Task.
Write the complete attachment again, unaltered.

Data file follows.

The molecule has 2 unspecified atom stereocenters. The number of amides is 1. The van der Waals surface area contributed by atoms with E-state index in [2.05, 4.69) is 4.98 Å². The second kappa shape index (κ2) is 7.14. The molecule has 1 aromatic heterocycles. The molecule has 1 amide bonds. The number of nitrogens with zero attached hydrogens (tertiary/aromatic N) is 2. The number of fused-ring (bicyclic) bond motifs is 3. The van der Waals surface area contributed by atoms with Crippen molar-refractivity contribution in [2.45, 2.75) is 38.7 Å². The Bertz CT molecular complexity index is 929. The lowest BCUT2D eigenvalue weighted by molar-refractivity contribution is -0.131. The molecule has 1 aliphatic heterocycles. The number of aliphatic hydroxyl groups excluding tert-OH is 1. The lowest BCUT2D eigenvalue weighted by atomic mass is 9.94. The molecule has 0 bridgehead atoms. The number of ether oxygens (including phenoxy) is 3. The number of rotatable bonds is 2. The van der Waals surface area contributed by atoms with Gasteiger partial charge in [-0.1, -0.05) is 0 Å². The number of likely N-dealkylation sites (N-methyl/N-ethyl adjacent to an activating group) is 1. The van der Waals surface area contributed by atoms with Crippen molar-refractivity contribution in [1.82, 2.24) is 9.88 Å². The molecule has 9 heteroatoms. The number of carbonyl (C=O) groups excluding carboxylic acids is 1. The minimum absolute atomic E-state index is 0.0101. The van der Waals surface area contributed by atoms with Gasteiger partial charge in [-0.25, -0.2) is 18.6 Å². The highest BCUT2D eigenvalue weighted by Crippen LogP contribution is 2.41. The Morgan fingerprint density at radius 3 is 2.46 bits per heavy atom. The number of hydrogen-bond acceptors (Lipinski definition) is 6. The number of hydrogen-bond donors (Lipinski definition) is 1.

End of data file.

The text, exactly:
The molecule has 2 unspecified atom stereocenters. The number of amides is 1. The van der Waals surface area contributed by atoms with E-state index in [2.05, 4.69) is 4.98 Å². The second kappa shape index (κ2) is 7.14. The molecule has 1 aromatic heterocycles. The molecule has 1 amide bonds. The number of nitrogens with zero attached hydrogens (tertiary/aromatic N) is 2. The number of fused-ring (bicyclic) bond motifs is 3. The van der Waals surface area contributed by atoms with Crippen molar-refractivity contribution in [2.45, 2.75) is 38.7 Å². The Bertz CT molecular complexity index is 929. The lowest BCUT2D eigenvalue weighted by molar-refractivity contribution is -0.131. The molecule has 1 aliphatic heterocycles. The number of aliphatic hydroxyl groups excluding tert-OH is 1. The lowest BCUT2D eigenvalue weighted by atomic mass is 9.94. The molecule has 0 bridgehead atoms. The number of ether oxygens (including phenoxy) is 3. The number of rotatable bonds is 2. The van der Waals surface area contributed by atoms with Gasteiger partial charge in [-0.1, -0.05) is 0 Å². The number of likely N-dealkylation sites (N-methyl/N-ethyl adjacent to an activating group) is 1. The van der Waals surface area contributed by atoms with Crippen molar-refractivity contribution in [1.82, 2.24) is 9.88 Å². The molecule has 9 heteroatoms. The number of carbonyl (C=O) groups excluding carboxylic acids is 1. The minimum absolute atomic E-state index is 0.0101. The van der Waals surface area contributed by atoms with Gasteiger partial charge in [-0.25, -0.2) is 18.6 Å². The highest BCUT2D eigenvalue weighted by Crippen LogP contribution is 2.41. The Morgan fingerprint density at radius 3 is 2.46 bits per heavy atom. The number of hydrogen-bond acceptors (Lipinski definition) is 6. The number of hydrogen-bond donors (Lipinski definition) is 1.